Monday, November 25, 2013

Content Highlights - Monoplacophorans

In 1952, Danish expedition named Galathea caused sensation among zoologists, when it discovered deepwater mollusks of class Monoplacophora near the coast of Mexico. Previously, the group was assumed as extinct for hundreds of millions years. Monoplacophoras were widespread in the Paleozoic Era, especially in the Cambrian, Ordovician, Silurian and Devonian Periods.

Drahomira - a monoplacophorans from the Silurian Period, showing paired muscle scars. Image is under CC BY of Národní Muzeum.

These ancient organisms belong to phylum Mollusca and (similarly to snails) have a single shell composed of calcium carbonate. The shell is bilaterally symmetrical and oriented with its tip forward. This was probably the original orientation of molluskan shell. Other unusual features of monoplacophorans include for example hint of body segmentation, which is well reflected by the arrangement of paired muscle scars (see image).

Pragamira - a Silurian monoplacophorans. Image is under CC BY of Národní Muzeum.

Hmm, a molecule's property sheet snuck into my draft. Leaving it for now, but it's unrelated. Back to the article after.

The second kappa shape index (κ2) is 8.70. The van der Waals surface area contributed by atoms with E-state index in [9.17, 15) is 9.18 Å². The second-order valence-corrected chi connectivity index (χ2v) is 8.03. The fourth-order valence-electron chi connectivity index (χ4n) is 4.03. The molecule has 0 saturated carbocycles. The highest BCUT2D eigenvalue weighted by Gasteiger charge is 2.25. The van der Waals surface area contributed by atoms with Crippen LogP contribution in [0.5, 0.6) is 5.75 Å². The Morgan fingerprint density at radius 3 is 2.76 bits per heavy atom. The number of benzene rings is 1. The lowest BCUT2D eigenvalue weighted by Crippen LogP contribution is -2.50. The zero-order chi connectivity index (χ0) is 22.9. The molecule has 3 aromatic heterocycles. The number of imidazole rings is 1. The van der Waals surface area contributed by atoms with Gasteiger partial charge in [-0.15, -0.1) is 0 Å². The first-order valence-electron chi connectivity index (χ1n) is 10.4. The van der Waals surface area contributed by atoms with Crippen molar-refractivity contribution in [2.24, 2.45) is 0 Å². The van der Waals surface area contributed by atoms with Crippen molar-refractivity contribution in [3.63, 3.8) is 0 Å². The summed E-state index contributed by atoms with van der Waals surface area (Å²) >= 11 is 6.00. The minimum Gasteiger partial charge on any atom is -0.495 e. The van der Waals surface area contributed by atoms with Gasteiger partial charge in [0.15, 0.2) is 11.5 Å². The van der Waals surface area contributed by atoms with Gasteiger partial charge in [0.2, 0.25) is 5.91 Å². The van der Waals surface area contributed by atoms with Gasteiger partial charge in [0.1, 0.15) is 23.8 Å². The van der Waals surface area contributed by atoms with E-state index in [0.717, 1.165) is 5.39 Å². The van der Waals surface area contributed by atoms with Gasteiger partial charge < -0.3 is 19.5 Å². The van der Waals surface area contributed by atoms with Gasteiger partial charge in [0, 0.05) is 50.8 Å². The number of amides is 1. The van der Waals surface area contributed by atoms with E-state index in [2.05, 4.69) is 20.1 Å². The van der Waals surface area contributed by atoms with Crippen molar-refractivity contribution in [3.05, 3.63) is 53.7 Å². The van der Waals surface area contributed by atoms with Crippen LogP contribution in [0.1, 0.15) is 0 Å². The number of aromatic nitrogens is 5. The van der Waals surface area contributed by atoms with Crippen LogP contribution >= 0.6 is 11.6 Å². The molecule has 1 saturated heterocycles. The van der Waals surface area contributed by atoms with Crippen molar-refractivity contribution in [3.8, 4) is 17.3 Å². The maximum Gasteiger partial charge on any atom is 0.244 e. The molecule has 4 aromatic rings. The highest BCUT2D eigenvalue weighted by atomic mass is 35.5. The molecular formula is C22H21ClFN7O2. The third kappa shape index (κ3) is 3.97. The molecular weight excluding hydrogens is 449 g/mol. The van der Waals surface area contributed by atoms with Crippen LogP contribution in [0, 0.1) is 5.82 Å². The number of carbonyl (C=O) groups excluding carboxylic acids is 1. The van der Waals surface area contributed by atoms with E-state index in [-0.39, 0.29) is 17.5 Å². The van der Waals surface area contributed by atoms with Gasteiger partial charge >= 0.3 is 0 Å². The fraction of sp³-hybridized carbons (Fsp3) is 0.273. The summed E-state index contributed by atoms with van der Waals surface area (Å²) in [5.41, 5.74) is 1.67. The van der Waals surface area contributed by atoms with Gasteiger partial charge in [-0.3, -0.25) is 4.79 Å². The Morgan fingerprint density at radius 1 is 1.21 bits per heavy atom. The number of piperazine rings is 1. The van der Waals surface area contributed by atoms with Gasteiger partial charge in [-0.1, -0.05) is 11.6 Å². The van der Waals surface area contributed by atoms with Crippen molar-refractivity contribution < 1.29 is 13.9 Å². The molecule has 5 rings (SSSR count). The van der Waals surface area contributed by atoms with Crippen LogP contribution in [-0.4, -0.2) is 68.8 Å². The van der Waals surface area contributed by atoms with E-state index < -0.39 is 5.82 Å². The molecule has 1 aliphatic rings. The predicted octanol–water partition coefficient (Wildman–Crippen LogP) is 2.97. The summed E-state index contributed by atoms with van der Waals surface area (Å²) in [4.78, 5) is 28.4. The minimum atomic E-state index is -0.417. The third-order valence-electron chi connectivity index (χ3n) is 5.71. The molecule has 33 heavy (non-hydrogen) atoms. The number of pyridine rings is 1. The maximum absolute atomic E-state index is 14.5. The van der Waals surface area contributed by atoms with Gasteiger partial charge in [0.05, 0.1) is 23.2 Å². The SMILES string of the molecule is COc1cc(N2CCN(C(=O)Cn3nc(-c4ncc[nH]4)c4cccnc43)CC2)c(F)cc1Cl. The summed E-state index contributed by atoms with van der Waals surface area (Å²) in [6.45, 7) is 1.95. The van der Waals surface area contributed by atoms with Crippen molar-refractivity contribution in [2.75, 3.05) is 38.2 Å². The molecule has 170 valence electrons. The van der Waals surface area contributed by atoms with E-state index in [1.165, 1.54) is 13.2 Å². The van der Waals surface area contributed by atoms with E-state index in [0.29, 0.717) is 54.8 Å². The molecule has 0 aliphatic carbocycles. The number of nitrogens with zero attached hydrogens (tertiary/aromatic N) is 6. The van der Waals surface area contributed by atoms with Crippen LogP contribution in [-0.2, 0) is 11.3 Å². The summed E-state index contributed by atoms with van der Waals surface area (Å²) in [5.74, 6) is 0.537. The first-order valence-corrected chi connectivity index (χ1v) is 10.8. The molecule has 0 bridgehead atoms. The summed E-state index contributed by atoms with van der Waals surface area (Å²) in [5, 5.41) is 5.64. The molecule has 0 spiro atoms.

Paleozoic monoplacophorans were probably substrate feeders at the sea bottom, just like their living relatives. Some genera such as Drahomira from the Silurian Period could have lived as filter feeders at shells of dead nautiloid cephalopods. Unlike recent monoplacophorans, the Paleozoic ones inhabited mainly shallow and well-oxygenated water. Fossils of Paleozoic monoplacophorans are known from Central Europe, Scandinavia , China, United States and Russia.

You can read interesting studies on fossil monoplacophorans here:

Horný Radvan J. (2005): Muscle scars, systematics and mode of life of the Silurian family Drahomiridae (Mollusca, Tergomya) -

Horný Radvan J. (2009): Patelliconus Horný, 1961 and Mytoconula gen. n. (Mollusca, Tergomya) from the Ordovician of Perunica. -

Stay tuned!